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Is God a Misogynist?

Elijah took the child, and brought him down into the house, and gave him to his mother. -1 Kings 17

A superficial understanding of Elijah could mislead someone into believing that he – or perhaps even the God who worked through Elijah – was a misogynist.

Sadly, that term - in addition to being hard to spell - has become loaded, politicised, and increasingly vague. CS Lewis pointed out that when such things happen we are witnessing verbicide – the death of a word. It’s a shame because misogyny and its counterpart misandry are both real things. So, let’s define. By misogynist, we do not mean someone who despises a woman or who believes men and women are different. We mean someone who despises a woman because she is a woman.

Elijah was not one. Elijah stood against the work of a certain Sidonian princess – but not because she was a woman or even because she was a foreigner. He resisted her plans because she was leading God’s people into false worship and sexual immorality. Any man whose imagination is kindled by Elijah’s zealous example should understand this distinction before he goes to battle. (So should anyone who tosses the term ‘misogynist’ at those with whom they disagree.)

Elijah's two Women

Elijah’s spiritual maturity surfaces in his dealings with one of Jezebel’s old neighbours. The Cherith brook where Elijah hid evaporates into dust and God sends him to Zarephath to meet a woman. For those of us who are a bit rusty in our Ancient Near East geography, we need to not rush over this detail.

God wasn’t sending him someplace nearby just so he could get a bite to eat. God takes him on a journey of nearly 90 miles over mountainous terrain into another country. That’s quite a stroll if it’s just for lunch. Most importantly of all, we need to note that this country of Tyre & Sidon was where Jezebel was from. Ahab and Jezebel are undergoing an international search for Elijah and God leads him to a village just 10 miles north of the cruel Queen’s home city. God sends his premier prophet on a perilous journey - all because he wants to show his love for a single woman who doesn't believe in him yet.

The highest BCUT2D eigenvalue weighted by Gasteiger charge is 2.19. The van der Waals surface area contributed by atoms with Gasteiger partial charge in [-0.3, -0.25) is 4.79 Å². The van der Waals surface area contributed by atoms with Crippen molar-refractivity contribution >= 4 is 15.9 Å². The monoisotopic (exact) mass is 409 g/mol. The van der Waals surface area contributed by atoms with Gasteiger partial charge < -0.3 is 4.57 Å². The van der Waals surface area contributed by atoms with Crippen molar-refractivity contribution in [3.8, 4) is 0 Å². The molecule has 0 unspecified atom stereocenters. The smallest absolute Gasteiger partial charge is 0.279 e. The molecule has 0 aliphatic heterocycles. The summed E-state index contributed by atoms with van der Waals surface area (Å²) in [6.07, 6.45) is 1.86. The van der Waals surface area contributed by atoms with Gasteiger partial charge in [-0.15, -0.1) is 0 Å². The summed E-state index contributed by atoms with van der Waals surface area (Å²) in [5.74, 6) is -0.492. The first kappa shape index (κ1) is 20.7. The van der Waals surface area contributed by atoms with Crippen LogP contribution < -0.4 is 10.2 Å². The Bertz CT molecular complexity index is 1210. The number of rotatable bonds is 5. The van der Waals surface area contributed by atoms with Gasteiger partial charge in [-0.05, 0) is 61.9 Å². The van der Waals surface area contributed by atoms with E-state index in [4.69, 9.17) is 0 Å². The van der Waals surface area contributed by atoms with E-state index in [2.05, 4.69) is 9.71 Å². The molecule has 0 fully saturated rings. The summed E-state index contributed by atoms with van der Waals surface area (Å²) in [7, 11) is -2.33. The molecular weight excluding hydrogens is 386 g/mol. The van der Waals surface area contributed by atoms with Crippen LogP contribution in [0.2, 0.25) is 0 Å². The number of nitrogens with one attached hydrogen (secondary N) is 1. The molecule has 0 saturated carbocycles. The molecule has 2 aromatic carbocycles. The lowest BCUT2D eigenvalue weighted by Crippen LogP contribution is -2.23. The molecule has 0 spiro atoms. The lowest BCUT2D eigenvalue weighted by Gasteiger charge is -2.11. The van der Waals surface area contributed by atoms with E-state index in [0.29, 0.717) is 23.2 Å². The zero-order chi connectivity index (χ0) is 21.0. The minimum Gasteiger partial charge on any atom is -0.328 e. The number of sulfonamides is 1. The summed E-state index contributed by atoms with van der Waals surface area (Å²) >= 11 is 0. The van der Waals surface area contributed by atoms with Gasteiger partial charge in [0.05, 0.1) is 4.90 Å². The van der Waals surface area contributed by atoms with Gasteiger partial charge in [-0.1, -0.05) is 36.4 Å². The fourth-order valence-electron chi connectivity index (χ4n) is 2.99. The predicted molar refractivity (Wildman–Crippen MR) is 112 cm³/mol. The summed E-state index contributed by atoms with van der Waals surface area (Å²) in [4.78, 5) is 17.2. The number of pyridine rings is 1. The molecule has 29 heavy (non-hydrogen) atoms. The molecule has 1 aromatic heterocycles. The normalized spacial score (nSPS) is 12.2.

Some of us might raise our eyebrows that Elijah is going to be housemates with a woman. We might raise our eyebrows even more to know that she is a pagan and of the same immoral culture as Jezebel. But the most amazing thing is Elijah’s gracious behaviour with her. This same prophet who called down the fires of judgement on proud Israeli soldiers undertook a dangerous journey to humbly care for and minister to this woman.

Elijah never speaks directly to Jezebel. But in our reading of 1 Kings 17, we see him engaging in sarcasm and banter with his housemate. The miracles Elijah performs brings death to some in Israel. But with this young woman’s child, he places him on his own bed and cries out to God for life to be restored – and it is.

True Holiness & The Jezebel Spirit

This is the difference between true holiness and a man who simply has a judgmental spirit. Do the people you work with describe you as gracious and joyful? Do you bring life into your household? Before Elijah calls down fire from heaven, he must show that he’s a blessing to live with.

A man is manifesting misogyny when he mislabels a woman with 'Jezebel spirit' for simply expressing disagreement with him. While this term does have some valid use in describing genuine acts of manipulation, seduction, or cruelty, it should be used appropriately lest it suffers verbicide as well. Elijah, the one man who has every right to use the term 'Jezebel spirit' of a woman, never does. Instead, he demonstrates one of the best, non-romantic, male-female relationships in all of Scripture.

Elijah is not xenophobic or misogynistic. The man who slaughters Baal’s prophets first patiently leads a foreign woman to faith in Yahweh through a relational ministry. 

Before we battle, we must bless. 
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